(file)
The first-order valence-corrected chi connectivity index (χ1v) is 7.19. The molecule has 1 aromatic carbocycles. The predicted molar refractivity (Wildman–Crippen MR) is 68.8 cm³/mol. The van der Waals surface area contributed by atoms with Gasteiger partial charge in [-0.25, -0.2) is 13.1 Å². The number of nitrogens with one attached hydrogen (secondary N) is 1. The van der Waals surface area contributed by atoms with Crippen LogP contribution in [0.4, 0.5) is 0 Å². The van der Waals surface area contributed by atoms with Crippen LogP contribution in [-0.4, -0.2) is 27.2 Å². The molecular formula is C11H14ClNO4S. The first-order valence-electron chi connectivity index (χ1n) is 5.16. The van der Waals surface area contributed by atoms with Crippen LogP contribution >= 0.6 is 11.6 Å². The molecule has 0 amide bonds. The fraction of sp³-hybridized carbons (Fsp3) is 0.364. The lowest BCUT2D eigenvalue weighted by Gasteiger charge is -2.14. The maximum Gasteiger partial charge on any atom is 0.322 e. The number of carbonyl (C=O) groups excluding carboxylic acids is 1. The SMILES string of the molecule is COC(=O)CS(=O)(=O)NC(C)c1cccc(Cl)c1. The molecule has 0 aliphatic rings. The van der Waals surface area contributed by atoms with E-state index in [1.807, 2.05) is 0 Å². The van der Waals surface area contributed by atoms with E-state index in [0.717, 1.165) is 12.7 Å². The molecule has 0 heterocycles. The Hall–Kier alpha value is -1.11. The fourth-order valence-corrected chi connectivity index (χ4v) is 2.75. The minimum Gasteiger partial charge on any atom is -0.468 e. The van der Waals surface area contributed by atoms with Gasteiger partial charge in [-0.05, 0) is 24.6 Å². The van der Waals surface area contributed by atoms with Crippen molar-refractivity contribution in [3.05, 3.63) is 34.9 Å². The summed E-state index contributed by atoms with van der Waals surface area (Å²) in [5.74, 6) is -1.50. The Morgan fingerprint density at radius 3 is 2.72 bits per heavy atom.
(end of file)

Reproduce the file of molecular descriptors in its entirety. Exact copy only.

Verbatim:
The first-order valence-corrected chi connectivity index (χ1v) is 7.19. The molecule has 1 aromatic carbocycles. The predicted molar refractivity (Wildman–Crippen MR) is 68.8 cm³/mol. The van der Waals surface area contributed by atoms with Gasteiger partial charge in [-0.25, -0.2) is 13.1 Å². The number of nitrogens with one attached hydrogen (secondary N) is 1. The van der Waals surface area contributed by atoms with Crippen LogP contribution in [0.4, 0.5) is 0 Å². The van der Waals surface area contributed by atoms with Crippen LogP contribution in [-0.4, -0.2) is 27.2 Å². The molecular formula is C11H14ClNO4S. The first-order valence-electron chi connectivity index (χ1n) is 5.16. The van der Waals surface area contributed by atoms with Crippen LogP contribution >= 0.6 is 11.6 Å². The molecule has 0 amide bonds. The fraction of sp³-hybridized carbons (Fsp3) is 0.364. The lowest BCUT2D eigenvalue weighted by Gasteiger charge is -2.14. The maximum Gasteiger partial charge on any atom is 0.322 e. The number of carbonyl (C=O) groups excluding carboxylic acids is 1. The SMILES string of the molecule is COC(=O)CS(=O)(=O)NC(C)c1cccc(Cl)c1. The molecule has 0 aliphatic rings. The van der Waals surface area contributed by atoms with E-state index in [1.807, 2.05) is 0 Å². The van der Waals surface area contributed by atoms with E-state index in [0.717, 1.165) is 12.7 Å². The molecule has 0 heterocycles. The Hall–Kier alpha value is -1.11. The fourth-order valence-corrected chi connectivity index (χ4v) is 2.75. The minimum Gasteiger partial charge on any atom is -0.468 e. The van der Waals surface area contributed by atoms with Gasteiger partial charge in [-0.05, 0) is 24.6 Å². The van der Waals surface area contributed by atoms with Crippen molar-refractivity contribution in [3.05, 3.63) is 34.9 Å². The summed E-state index contributed by atoms with van der Waals surface area (Å²) in [5.74, 6) is -1.50. The Morgan fingerprint density at radius 3 is 2.72 bits per heavy atom.